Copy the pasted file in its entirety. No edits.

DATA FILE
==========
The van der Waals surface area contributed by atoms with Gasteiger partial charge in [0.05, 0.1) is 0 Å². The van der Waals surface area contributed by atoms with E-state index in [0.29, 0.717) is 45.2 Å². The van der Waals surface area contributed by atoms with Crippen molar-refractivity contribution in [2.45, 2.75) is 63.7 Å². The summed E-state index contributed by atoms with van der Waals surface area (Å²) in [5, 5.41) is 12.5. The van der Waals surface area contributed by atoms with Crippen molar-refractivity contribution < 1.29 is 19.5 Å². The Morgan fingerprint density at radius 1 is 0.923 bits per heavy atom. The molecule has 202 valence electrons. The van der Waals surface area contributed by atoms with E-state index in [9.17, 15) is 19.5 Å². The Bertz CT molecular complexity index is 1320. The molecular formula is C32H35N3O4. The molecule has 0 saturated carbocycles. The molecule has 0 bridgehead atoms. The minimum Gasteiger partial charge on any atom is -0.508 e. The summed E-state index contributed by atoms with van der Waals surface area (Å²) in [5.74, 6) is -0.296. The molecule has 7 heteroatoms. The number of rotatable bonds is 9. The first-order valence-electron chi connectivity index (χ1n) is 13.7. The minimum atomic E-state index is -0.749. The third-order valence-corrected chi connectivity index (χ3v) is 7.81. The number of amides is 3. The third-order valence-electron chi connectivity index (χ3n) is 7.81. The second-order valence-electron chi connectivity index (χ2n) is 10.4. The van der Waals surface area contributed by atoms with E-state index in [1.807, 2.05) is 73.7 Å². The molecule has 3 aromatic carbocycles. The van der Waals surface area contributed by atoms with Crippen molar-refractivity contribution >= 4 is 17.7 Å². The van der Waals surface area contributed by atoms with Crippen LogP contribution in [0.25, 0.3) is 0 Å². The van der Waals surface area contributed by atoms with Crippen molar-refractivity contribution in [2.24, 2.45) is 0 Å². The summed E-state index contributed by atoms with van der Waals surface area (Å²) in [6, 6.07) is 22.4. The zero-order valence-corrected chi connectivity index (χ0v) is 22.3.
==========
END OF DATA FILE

The van der Waals surface area contributed by atoms with Gasteiger partial charge in [0.05, 0.1) is 0 Å². The van der Waals surface area contributed by atoms with E-state index in [0.29, 0.717) is 45.2 Å². The van der Waals surface area contributed by atoms with Crippen molar-refractivity contribution in [2.45, 2.75) is 63.7 Å². The summed E-state index contributed by atoms with van der Waals surface area (Å²) in [5, 5.41) is 12.5. The van der Waals surface area contributed by atoms with Crippen molar-refractivity contribution < 1.29 is 19.5 Å². The Morgan fingerprint density at radius 1 is 0.923 bits per heavy atom. The molecule has 202 valence electrons. The van der Waals surface area contributed by atoms with E-state index in [9.17, 15) is 19.5 Å². The Bertz CT molecular complexity index is 1320. The molecular formula is C32H35N3O4. The molecule has 0 saturated carbocycles. The molecule has 0 bridgehead atoms. The minimum Gasteiger partial charge on any atom is -0.508 e. The summed E-state index contributed by atoms with van der Waals surface area (Å²) in [5.74, 6) is -0.296. The molecule has 7 heteroatoms. The number of rotatable bonds is 9. The first-order valence-electron chi connectivity index (χ1n) is 13.7. The minimum atomic E-state index is -0.749. The third-order valence-corrected chi connectivity index (χ3v) is 7.81. The number of amides is 3. The third-order valence-electron chi connectivity index (χ3n) is 7.81. The second-order valence-electron chi connectivity index (χ2n) is 10.4. The van der Waals surface area contributed by atoms with E-state index in [1.807, 2.05) is 73.7 Å². The molecule has 3 aromatic carbocycles. The van der Waals surface area contributed by atoms with Crippen molar-refractivity contribution >= 4 is 17.7 Å². The van der Waals surface area contributed by atoms with Crippen LogP contribution in [0.25, 0.3) is 0 Å². The van der Waals surface area contributed by atoms with Crippen molar-refractivity contribution in [2.24, 2.45) is 0 Å². The summed E-state index contributed by atoms with van der Waals surface area (Å²) in [6, 6.07) is 22.4. The zero-order valence-corrected chi connectivity index (χ0v) is 22.3.